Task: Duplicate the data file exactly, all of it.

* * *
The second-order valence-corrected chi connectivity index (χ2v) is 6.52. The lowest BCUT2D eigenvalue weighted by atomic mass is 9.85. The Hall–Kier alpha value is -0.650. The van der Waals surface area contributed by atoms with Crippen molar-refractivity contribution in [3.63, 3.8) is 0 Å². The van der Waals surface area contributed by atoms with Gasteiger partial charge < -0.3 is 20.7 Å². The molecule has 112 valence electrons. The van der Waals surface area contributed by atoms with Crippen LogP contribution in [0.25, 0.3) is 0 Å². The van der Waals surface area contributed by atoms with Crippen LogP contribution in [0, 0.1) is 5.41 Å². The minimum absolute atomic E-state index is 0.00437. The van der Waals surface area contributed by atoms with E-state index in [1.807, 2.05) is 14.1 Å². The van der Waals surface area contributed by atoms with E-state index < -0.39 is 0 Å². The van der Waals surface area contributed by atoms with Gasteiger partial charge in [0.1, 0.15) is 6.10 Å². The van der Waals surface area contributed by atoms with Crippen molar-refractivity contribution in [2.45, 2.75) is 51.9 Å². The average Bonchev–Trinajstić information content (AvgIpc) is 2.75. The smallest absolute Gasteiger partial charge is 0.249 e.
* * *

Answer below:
The second-order valence-corrected chi connectivity index (χ2v) is 6.52. The lowest BCUT2D eigenvalue weighted by atomic mass is 9.85. The Hall–Kier alpha value is -0.650. The van der Waals surface area contributed by atoms with Crippen molar-refractivity contribution in [3.63, 3.8) is 0 Å². The van der Waals surface area contributed by atoms with Gasteiger partial charge < -0.3 is 20.7 Å². The molecule has 112 valence electrons. The van der Waals surface area contributed by atoms with Crippen LogP contribution in [0.25, 0.3) is 0 Å². The van der Waals surface area contributed by atoms with Crippen LogP contribution in [0, 0.1) is 5.41 Å². The minimum absolute atomic E-state index is 0.00437. The van der Waals surface area contributed by atoms with E-state index in [1.807, 2.05) is 14.1 Å². The van der Waals surface area contributed by atoms with E-state index < -0.39 is 0 Å². The van der Waals surface area contributed by atoms with Gasteiger partial charge in [0.1, 0.15) is 6.10 Å². The van der Waals surface area contributed by atoms with Crippen molar-refractivity contribution in [2.45, 2.75) is 51.9 Å². The average Bonchev–Trinajstić information content (AvgIpc) is 2.75. The smallest absolute Gasteiger partial charge is 0.249 e.